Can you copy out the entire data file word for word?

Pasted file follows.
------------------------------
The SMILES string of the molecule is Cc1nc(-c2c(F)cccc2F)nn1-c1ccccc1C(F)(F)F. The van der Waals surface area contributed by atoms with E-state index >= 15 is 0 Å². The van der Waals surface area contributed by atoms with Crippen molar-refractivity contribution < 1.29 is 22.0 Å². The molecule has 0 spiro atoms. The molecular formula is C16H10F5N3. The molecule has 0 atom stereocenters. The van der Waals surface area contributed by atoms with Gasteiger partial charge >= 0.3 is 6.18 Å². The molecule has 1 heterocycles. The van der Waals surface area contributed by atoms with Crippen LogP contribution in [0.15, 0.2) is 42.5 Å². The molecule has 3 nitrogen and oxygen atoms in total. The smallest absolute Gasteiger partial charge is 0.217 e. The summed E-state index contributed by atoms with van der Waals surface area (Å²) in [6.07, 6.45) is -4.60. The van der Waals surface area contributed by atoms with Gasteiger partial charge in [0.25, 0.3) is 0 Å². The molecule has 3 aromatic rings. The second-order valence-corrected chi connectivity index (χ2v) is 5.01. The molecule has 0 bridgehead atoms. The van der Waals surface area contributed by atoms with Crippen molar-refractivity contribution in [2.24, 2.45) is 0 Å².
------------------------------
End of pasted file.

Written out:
The SMILES string of the molecule is Cc1nc(-c2c(F)cccc2F)nn1-c1ccccc1C(F)(F)F. The van der Waals surface area contributed by atoms with E-state index >= 15 is 0 Å². The van der Waals surface area contributed by atoms with Crippen molar-refractivity contribution < 1.29 is 22.0 Å². The molecule has 0 spiro atoms. The molecular formula is C16H10F5N3. The molecule has 0 atom stereocenters. The van der Waals surface area contributed by atoms with Gasteiger partial charge >= 0.3 is 6.18 Å². The molecule has 1 heterocycles. The van der Waals surface area contributed by atoms with Crippen LogP contribution in [0.15, 0.2) is 42.5 Å². The molecule has 3 nitrogen and oxygen atoms in total. The smallest absolute Gasteiger partial charge is 0.217 e. The summed E-state index contributed by atoms with van der Waals surface area (Å²) in [6.07, 6.45) is -4.60. The van der Waals surface area contributed by atoms with Gasteiger partial charge in [0.25, 0.3) is 0 Å². The molecule has 3 aromatic rings. The second-order valence-corrected chi connectivity index (χ2v) is 5.01. The molecule has 0 bridgehead atoms. The van der Waals surface area contributed by atoms with Crippen molar-refractivity contribution in [2.24, 2.45) is 0 Å².